Update: A Third Explosion at Fukushima
A there's been another explosion at the Fukushima nuclear plant. Now three of the four reactors at Fukushima have experienced an explosion. The previous two explosions were probably caused by a buildup of hydrogen, but it isn't certain whether that was the cause of this explosion as well.
The vents that emergency workers had hoped to use to flood the reactor chamber with seawater were malfunctioning, meaning that the core was dry (and un-cooled) for several hours. The vents finally started working in the early morning, but the chamber wasn't filling with water the way they had hoped, perhaps because of a leak.
A meltdown is still possible, but while radiation levels in the area are considered "elevated," they are low enough that it's very unlikely that the vessels that contain the reactor cores have been breached.
3/15/11 Update: Fire at 4th reactor
Shortly after the explosion at reactor 2 (the third explosion), a fire started at reactor 4. Between the fire and the explosion, radiation levels at the site briefly spiked to about 167 times the average annual dose. Reactor 4 actually wasn't producing power when the tsunami hit, but it did contain a cooling pool for spent fuel assemblies.
Nuclear fuel that has decayed to the point where it's not useful for sustaining a nuclear reaction still produces a lot of heat, and so it's stored in a pool of water for years to deal with the heat and radiation. Reactor 4 at Fukishima has one of these pools, and—just like with the active reactors—it looks like the cooling system was malfunctioning, which allowed the water in the pool to boil away, exposing the spent fuel. The spent fuel likely heated up until it ignited, or caused a fire in the building.
Authorities are now warning people living as far as 20 miles away from the plant to stay inside to avoid any radioactive fallout. As for the emergency workers at Fukushima, CNN's expert says, "Their situation is not great. It's pretty clear that they will be getting very high doses of radiation. There's certainly the potential for lethal doses of radiation. They know it, and I think you have to call these people heroes."
Update: 2 Reactor containment vessels probably cracked
Japanese officials think that the spike of radiation around the Fukushima plant last night might have been associated with a cracked containment vessel in one of the reactors. Today, they think a second container might be cracked as well, and leaking radioactive steam.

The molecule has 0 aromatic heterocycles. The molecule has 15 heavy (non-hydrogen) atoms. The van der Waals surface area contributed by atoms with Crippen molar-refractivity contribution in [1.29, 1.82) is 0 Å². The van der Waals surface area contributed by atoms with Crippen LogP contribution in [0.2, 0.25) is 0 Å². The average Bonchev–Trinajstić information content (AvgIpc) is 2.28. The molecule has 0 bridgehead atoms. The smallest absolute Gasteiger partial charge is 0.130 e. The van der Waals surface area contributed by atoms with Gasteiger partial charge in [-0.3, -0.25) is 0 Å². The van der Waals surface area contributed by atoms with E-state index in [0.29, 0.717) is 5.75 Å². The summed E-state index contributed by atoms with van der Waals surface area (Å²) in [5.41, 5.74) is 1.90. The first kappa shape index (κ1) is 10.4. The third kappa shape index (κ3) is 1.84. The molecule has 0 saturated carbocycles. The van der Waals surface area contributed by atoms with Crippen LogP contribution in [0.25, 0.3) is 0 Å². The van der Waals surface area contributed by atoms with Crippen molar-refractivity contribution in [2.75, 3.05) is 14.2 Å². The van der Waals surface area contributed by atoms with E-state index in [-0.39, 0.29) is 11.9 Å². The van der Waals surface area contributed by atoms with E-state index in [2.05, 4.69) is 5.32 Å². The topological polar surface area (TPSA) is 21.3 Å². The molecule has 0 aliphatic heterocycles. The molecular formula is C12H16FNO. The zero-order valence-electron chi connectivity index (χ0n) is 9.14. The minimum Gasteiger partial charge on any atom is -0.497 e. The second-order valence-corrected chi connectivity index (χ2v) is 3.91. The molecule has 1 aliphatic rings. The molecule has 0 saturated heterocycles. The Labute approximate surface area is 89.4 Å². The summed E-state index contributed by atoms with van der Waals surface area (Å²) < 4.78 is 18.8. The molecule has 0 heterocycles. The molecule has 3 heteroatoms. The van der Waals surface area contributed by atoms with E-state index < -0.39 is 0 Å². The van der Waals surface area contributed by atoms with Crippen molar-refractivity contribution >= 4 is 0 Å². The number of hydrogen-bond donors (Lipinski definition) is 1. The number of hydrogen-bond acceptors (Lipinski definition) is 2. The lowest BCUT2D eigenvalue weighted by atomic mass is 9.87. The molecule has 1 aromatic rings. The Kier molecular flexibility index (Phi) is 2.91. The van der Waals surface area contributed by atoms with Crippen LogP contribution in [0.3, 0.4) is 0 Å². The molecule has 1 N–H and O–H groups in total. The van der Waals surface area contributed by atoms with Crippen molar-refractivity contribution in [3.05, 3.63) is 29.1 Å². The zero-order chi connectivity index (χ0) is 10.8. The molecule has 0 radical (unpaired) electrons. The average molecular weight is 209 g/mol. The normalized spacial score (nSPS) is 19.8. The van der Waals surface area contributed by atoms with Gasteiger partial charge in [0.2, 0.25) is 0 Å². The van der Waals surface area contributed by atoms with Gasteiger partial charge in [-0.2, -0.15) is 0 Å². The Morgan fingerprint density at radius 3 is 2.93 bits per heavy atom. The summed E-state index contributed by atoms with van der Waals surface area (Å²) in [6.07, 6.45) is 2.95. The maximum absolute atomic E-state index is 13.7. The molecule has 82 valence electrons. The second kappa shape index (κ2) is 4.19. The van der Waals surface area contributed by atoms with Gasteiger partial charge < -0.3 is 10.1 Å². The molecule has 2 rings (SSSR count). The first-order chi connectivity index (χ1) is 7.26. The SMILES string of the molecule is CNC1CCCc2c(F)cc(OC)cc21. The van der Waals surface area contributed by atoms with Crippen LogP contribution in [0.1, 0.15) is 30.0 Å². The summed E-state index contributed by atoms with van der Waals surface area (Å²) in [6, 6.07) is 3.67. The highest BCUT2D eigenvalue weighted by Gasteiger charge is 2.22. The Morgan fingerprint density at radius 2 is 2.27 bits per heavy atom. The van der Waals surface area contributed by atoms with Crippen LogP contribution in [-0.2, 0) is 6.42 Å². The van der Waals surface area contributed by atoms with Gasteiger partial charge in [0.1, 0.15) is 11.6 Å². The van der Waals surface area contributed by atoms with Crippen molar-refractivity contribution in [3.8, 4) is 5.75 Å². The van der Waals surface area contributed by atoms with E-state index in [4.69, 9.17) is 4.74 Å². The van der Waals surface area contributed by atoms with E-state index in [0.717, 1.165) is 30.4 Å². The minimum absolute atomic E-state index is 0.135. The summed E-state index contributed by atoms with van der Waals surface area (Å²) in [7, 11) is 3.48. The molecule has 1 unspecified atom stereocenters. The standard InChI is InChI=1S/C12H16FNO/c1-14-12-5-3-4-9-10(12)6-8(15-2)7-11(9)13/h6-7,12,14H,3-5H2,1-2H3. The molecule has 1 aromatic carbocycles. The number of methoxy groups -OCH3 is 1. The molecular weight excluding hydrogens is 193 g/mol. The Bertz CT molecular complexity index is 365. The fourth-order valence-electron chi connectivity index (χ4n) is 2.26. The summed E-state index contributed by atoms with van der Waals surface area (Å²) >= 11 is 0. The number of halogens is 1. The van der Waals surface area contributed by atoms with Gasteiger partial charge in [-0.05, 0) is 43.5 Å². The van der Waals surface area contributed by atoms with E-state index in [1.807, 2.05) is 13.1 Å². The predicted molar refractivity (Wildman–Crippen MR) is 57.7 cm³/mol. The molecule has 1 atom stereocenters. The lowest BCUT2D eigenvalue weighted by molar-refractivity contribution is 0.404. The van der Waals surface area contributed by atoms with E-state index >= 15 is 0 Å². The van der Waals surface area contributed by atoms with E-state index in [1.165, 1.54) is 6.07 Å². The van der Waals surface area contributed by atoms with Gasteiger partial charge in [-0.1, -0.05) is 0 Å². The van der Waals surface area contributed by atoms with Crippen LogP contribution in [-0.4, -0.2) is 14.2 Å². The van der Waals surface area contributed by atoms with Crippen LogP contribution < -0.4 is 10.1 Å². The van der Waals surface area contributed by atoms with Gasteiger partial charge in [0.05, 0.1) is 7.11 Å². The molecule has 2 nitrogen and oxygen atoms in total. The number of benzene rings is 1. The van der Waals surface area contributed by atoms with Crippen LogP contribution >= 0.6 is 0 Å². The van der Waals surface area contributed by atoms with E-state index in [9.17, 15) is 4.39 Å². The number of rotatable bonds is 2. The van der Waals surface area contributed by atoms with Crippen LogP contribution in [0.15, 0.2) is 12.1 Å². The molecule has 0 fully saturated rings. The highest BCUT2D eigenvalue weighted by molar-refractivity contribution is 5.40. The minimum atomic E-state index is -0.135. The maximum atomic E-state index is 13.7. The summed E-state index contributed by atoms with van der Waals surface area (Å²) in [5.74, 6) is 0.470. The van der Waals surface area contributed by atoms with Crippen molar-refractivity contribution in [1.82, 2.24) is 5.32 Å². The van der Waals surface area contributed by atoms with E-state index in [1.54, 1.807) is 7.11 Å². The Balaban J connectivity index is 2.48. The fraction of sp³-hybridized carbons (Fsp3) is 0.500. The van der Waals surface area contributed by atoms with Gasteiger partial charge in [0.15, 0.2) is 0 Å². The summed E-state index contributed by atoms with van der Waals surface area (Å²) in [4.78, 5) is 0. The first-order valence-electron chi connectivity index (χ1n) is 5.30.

This started as a reply to Bryan's comment on the Freaky Frogs post, but it quickly turned into its own blog entry...
Here's Bryan's comment:
I thought the whole BPA freakout was an interesting look at how we think about environmental and personal contaminants like this. People seemed to get all up in arms about BPA in water bottles and bought tons of new plastic or aluminium vessels to replace them. But that switch over raised some questions for me.
Where did all those old bottles go? In the trash?
How much energy does it take to make those aluminium bottles? Is it lots more than the plastic ones?
How many bottles can you own before it'd just be better to use disposable paper?
Courtesy US Government
And my response...
It took some searching, but I did find one article discussing a life cycle analysis from Australia which showed that, in a comparison between aluminum, stainless steel, and plastic, plastic has the smallest carbon emissions footprint, uses the least water, and produces the least manufacturing waste. However, it was unclear whether this comparison included recycled metals in its evaluation. Steel and aluminum are 100% recyclable (vs. plastic, which loses quality every time it's recycled), so over time and on a large scale, their use would lead to less material waste.
Courtesy Matthew Baugh
It's also interesting to note that recycling metals uses significantly less energy vs. what it would take to smelt "new" metal. To paraphrase this reference, recycling steel and aluminum saves 74% and 95%, respectively, of the energy used to make these metals from scratch. As it turns out, we recycle about half the steel we use in a year in the US, and so almost all the steel we use contains recycled content. In contrast, we recycle just 7 percent of the plastic we use.
And then there's glass--we have lots of options, really.
Courtesy Ivy Main
I can't speak to how much material was wasted when people discarded all those bottles (I think I recycled mine?). Personally, I do think that making reusable bottles in general uses less energy than is needed to make all those disposable plastics and recycle them--at least in terms of lifetime footprints. Of course, when it comes to a strict comparison between reusable bottles, switching to a new bottle will always consume more energy than just sticking with your old one.
Unfortunately, it turns out that most plastics, even the ones labeled BPA-free, leach estrogen-mimicking chemicals. So if you're looking for a long term solution, it may be best to just avoid plastics altogether. This does seem to be one of those cases where we have to consider our own health vs. the environment and pick our battles wisely. If people want to switch once to avoid health problems, at least they're still sticking with reusable bottles. Readers, do you agree?
Of course, it would be great if choosing a water bottle were the only drinking water issue we faced. The other day I read about a study by Environmental Working Group, which found that the carcinogen chromium-6 contaminates tap water throughout the US. Are we exposing ourselves to this toxic metal by drinking tap water instead of pre-bottled water? Or is chromium in the bottled water, too? What about other unregulated pollutants in our water?